The incredible persistence of email

Credit:Lars Plougmann via Flickr

The rise of enterprise social software and easy-to-use online collaboration tools were supposed to be the undoing of corporate email. Yet while we continue to hear stories about email killers, email still thrives and is even projected to grow in businesses. Why is it not at least fading as social and collaboration tool use increase?

Let's start with some hard numbers. According to a report (pdf link) published by the Radicati Group, corporate email is growing at a rapid rate. In fact, the report states that corporate email accounts represent 25 percent of worldwide mailboxes, and corporate email will grow from 89 billion emails per day this year to a projected 143.8 billion per day by 2016, an average annual growth rate of 13 percent. 

Meanwhile consumer usage is projected to decline by 3 percent per year. The report goes onto say that instant messaging and social networks continue to explode, which could easily account for the losses to email, but even as we see consumer email decreasing, we are not seeing a corresponding drop on email dependence in business.

Whitney Bouck, general manager for Box Enterprise, says to some extent it's just a habit that's hard to break after 25 or 30 years. She also blames siloed apps that don't cross departments and firewalls, or aren't as easy to use as email. But ultimately, she says if companies are going to change, it needs to come from the top down.

"When it comes to the adoption of new communication channels like corporate social networks or collaboration tools, the best thing for companies to have is a champion, ideally at the executive level, who will be a torchbearer and will be very visible with their use of the new solution. This will inspire employees to try the new communication channel," Bouck explained. She adds that individual champions and power users also help, as does education, which can drive adoption in a significant way.

At Microsoft's SharePoint Conference last week, it was easy to see a similar dependence on Microsoft's popular corporate email tool, Outlook, in the Microsoft ecosystem. On one hand, Microsoft was pushing the cloud, social and mobile hard. Yammer, the cloud-based enterprise social software company Microsoft purchased in June for a cool $1.2 billion, took center stage at the keynote as both Yammer co-founders David Sacks and Adam Pisoni played prominent roles in the presentation. 

Yet for all of this shift to a more social enterprise, there was plenty of talk of how to continue to live and work in Outlook, where many employees still spend a good part of their working lives. Instead of trying to push people away from that work paradigm, Microsoft is trying to build Outlook integration into the new version of SharePoint.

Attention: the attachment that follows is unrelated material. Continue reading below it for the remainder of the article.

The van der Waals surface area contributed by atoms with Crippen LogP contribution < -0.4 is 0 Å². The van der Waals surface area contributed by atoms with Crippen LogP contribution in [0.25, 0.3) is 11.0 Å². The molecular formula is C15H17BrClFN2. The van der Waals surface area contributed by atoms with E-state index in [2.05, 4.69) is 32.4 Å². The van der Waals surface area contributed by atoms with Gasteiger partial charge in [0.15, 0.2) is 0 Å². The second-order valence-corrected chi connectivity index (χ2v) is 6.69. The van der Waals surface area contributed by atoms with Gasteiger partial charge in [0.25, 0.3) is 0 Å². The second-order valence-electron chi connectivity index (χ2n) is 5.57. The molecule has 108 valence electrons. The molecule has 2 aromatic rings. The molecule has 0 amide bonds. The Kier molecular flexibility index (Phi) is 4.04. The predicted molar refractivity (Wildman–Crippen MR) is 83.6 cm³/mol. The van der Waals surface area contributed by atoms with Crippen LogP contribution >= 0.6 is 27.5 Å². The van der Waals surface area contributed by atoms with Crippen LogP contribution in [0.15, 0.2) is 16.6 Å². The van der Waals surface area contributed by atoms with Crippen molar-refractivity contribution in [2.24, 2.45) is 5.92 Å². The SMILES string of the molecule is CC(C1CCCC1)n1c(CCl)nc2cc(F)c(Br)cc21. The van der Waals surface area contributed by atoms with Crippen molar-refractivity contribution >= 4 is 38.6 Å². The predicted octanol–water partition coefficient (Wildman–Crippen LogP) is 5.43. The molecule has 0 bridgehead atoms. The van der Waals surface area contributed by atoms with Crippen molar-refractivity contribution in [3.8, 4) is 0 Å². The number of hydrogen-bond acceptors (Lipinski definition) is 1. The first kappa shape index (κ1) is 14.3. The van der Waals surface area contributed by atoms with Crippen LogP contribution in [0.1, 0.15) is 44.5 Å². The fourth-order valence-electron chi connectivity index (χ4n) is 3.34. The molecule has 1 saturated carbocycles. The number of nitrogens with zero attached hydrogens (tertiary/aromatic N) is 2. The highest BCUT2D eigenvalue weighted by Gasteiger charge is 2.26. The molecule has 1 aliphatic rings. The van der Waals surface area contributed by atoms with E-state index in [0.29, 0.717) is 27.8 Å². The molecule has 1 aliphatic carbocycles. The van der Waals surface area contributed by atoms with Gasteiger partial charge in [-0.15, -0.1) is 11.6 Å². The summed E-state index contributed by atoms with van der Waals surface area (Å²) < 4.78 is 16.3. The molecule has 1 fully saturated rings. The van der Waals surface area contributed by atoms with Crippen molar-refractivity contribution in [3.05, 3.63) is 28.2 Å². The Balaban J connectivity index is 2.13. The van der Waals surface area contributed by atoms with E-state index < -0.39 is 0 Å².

Jared Spataro, senior director of SharePoint product management at Microsoft, says it's not an all or nothing proposition. As new ways of communicating have been layered on to existing enterprise communications channels, it doesn't eliminate what came before. "We don't take previous generations of communications and throw them in the trash bin," Spataro said. Instead they find a place as people weave them into their work.

He added, "I think there is this opportunity to reduce email in a really significant way. Over time incremental innovation can lead people to different habits, but we are not declaring the death of email here because we've got the next new thing. What people really want is the connection between these tools, and if you give them those connections and give them those great experiences, people will make smart decisions on the best way to use these tools."

Yammer CTO Pisoni says, "I think there is an opportunity to weave these things together to communicate online without a lot of the negative side effects. We don't want a lot of spam and giant cc: lists." 

But of course that's exactly what we've got right now in a lot of organizations with corporate email. We still seem to be locked into email as a communications channel, and perhaps Bouck is right -- maybe it takes a desire to change driven from the top. It also takes good social and collaboration tools, which both of these companies have built.

But one thing we have learned as enterprise social systems and collaboration tools have evolved is that simply building great tools is not enough. They need to be woven into the work experience to bring about real change. And for now, at least, that means email remains part of the equation.

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